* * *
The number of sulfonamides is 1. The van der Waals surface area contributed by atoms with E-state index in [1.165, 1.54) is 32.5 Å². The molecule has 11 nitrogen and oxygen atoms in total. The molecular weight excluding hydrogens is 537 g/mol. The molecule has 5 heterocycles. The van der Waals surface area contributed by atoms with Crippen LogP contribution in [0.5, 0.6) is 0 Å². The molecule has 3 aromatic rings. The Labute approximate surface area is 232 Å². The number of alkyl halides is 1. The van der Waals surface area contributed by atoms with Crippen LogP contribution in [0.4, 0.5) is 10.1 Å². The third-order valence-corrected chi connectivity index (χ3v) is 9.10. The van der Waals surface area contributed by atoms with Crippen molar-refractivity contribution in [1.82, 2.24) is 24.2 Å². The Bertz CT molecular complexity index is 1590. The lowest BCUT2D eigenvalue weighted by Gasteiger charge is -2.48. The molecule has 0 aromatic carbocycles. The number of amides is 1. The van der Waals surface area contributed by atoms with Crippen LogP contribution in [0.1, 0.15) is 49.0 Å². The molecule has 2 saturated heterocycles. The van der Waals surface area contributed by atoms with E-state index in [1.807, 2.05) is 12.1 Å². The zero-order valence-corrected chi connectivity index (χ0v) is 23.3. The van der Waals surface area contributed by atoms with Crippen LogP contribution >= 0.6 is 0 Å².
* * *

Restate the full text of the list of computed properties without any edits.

The number of sulfonamides is 1. The van der Waals surface area contributed by atoms with E-state index in [1.165, 1.54) is 32.5 Å². The molecule has 11 nitrogen and oxygen atoms in total. The molecular weight excluding hydrogens is 537 g/mol. The molecule has 5 heterocycles. The van der Waals surface area contributed by atoms with Crippen LogP contribution in [0.5, 0.6) is 0 Å². The molecule has 3 aromatic rings. The Labute approximate surface area is 232 Å². The number of alkyl halides is 1. The van der Waals surface area contributed by atoms with Crippen LogP contribution in [0.4, 0.5) is 10.1 Å². The third-order valence-corrected chi connectivity index (χ3v) is 9.10. The van der Waals surface area contributed by atoms with Crippen molar-refractivity contribution in [1.82, 2.24) is 24.2 Å². The Bertz CT molecular complexity index is 1590. The lowest BCUT2D eigenvalue weighted by Gasteiger charge is -2.48. The molecule has 0 aromatic carbocycles. The number of amides is 1. The van der Waals surface area contributed by atoms with Crippen LogP contribution in [0.1, 0.15) is 49.0 Å². The molecule has 2 saturated heterocycles. The van der Waals surface area contributed by atoms with E-state index in [1.807, 2.05) is 12.1 Å². The zero-order valence-corrected chi connectivity index (χ0v) is 23.3. The van der Waals surface area contributed by atoms with Crippen LogP contribution >= 0.6 is 0 Å².